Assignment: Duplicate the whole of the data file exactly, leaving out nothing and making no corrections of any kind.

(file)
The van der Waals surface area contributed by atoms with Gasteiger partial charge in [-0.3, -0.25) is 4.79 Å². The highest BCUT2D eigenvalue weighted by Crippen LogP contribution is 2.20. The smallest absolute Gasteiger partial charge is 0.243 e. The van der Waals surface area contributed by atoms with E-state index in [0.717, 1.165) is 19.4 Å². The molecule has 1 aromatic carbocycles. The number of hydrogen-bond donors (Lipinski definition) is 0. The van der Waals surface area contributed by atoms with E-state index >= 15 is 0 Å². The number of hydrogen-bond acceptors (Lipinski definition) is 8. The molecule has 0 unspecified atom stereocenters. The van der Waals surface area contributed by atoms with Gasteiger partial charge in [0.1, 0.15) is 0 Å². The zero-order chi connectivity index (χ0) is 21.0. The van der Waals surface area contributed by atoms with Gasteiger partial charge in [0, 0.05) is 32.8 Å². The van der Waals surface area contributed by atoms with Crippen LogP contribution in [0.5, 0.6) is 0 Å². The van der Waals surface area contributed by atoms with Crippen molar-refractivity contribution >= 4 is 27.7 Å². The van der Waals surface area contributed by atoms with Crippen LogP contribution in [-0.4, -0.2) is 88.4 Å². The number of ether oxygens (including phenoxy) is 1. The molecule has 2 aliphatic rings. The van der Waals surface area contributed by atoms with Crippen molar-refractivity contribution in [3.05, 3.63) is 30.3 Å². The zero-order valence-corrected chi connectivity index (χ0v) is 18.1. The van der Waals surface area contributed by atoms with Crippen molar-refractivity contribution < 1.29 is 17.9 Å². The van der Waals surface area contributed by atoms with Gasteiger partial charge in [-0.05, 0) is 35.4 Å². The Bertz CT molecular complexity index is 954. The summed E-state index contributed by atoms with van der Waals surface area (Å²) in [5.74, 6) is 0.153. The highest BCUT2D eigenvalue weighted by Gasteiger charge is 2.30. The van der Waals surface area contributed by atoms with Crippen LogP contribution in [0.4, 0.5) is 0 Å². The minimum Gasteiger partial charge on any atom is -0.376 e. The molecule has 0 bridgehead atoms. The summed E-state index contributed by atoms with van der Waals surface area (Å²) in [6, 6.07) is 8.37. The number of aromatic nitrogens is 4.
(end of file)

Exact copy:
The van der Waals surface area contributed by atoms with Gasteiger partial charge in [-0.3, -0.25) is 4.79 Å². The highest BCUT2D eigenvalue weighted by Crippen LogP contribution is 2.20. The smallest absolute Gasteiger partial charge is 0.243 e. The van der Waals surface area contributed by atoms with E-state index in [0.717, 1.165) is 19.4 Å². The molecule has 1 aromatic carbocycles. The number of hydrogen-bond donors (Lipinski definition) is 0. The van der Waals surface area contributed by atoms with E-state index >= 15 is 0 Å². The number of hydrogen-bond acceptors (Lipinski definition) is 8. The molecule has 0 unspecified atom stereocenters. The van der Waals surface area contributed by atoms with Gasteiger partial charge in [0.1, 0.15) is 0 Å². The zero-order chi connectivity index (χ0) is 21.0. The van der Waals surface area contributed by atoms with Gasteiger partial charge in [0, 0.05) is 32.8 Å². The van der Waals surface area contributed by atoms with Crippen LogP contribution in [0.5, 0.6) is 0 Å². The van der Waals surface area contributed by atoms with Crippen molar-refractivity contribution >= 4 is 27.7 Å². The van der Waals surface area contributed by atoms with Crippen LogP contribution in [-0.4, -0.2) is 88.4 Å². The number of ether oxygens (including phenoxy) is 1. The molecule has 2 aliphatic rings. The van der Waals surface area contributed by atoms with Crippen molar-refractivity contribution in [3.05, 3.63) is 30.3 Å². The zero-order valence-corrected chi connectivity index (χ0v) is 18.1. The van der Waals surface area contributed by atoms with Crippen molar-refractivity contribution < 1.29 is 17.9 Å². The van der Waals surface area contributed by atoms with Gasteiger partial charge in [-0.05, 0) is 35.4 Å². The Bertz CT molecular complexity index is 954. The summed E-state index contributed by atoms with van der Waals surface area (Å²) in [5.74, 6) is 0.153. The highest BCUT2D eigenvalue weighted by Gasteiger charge is 2.30. The van der Waals surface area contributed by atoms with Crippen LogP contribution in [0.4, 0.5) is 0 Å². The minimum Gasteiger partial charge on any atom is -0.376 e. The molecule has 0 bridgehead atoms. The summed E-state index contributed by atoms with van der Waals surface area (Å²) in [6, 6.07) is 8.37. The number of aromatic nitrogens is 4.